The Oct. 2 editorial “Locked out of voting” was correct in asserting that, although Gov. Robert F. McDonnell (R) is on track to restore the voting rights of more Virginians with past felony convictions than any of his predecessors, the commonwealth needs an automatic restoration process to effectively deal with the more than 350,000 Virginia residents who remain disenfranchised. But the piece overlooked one important fact.
Mr. McDonnell does not need to wait for the General Assembly to change this archaic system. The Virginia constitution vests the governor with the power to remove “political disabilities” for people with felony convictions but leaves him discretion in determining how to administer this authority. The governor has chosen to grant clemency through an individualized application process rather than issuing an executive order establishing an automatic process to restore the voting rights of all Virginia citizens who have paid their debts to society.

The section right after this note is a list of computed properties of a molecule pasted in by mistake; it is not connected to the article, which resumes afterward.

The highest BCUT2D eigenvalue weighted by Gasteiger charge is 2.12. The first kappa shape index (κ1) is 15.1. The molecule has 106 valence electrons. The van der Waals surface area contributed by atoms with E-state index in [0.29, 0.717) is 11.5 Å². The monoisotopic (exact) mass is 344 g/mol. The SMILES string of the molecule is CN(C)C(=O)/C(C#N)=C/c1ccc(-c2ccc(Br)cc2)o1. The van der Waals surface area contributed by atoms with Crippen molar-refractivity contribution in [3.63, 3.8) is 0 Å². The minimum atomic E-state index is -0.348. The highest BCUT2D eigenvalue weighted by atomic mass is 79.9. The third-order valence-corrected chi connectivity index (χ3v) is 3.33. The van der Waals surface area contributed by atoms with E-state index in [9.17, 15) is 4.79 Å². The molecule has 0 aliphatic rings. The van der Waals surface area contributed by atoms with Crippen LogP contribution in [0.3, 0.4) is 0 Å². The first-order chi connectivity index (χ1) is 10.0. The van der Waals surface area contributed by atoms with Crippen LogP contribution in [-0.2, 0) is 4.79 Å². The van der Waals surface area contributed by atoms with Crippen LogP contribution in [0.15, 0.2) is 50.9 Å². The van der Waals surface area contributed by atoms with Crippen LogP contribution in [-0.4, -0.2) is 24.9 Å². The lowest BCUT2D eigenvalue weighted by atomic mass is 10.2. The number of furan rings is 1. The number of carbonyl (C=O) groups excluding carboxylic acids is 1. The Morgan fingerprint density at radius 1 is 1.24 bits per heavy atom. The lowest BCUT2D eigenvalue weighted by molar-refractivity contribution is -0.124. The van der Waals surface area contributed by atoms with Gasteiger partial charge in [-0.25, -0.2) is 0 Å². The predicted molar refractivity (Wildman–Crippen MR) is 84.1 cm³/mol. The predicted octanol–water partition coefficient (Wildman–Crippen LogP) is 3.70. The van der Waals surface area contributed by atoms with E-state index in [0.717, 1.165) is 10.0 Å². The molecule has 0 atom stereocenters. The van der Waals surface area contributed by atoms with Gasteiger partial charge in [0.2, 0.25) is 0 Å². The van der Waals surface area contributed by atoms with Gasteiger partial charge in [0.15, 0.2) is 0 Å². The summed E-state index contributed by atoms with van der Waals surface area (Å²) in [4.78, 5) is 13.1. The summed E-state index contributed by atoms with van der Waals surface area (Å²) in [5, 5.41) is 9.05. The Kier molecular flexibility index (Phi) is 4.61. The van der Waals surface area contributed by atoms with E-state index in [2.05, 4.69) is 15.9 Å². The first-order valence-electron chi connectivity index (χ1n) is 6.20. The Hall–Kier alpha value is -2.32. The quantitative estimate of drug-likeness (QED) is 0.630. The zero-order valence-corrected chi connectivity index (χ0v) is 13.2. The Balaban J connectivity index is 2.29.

Mr. McDonnell’s approval of approximately 90 percent of applications received from people who have completed sentences for nonviolent offenses demonstrates overwhelmingly that the individual application process is unnecessary. Rather than requiring each disenfranchised Virginian to appeal individually for restoration of voting rights, Mr. McDonnell should continue to lead on this issue by setting aside the onerous application process and exercising his full authority to make sure all Virginians who want to take part in the democratic process can do so.
Judith Browne Dianis and Edgardo Cortés, Washington
Judith Browne Dianis is co-director of the Advancement Project. Edgardo Cortés is director of its Virginia Voting Rights Restoration Campaign.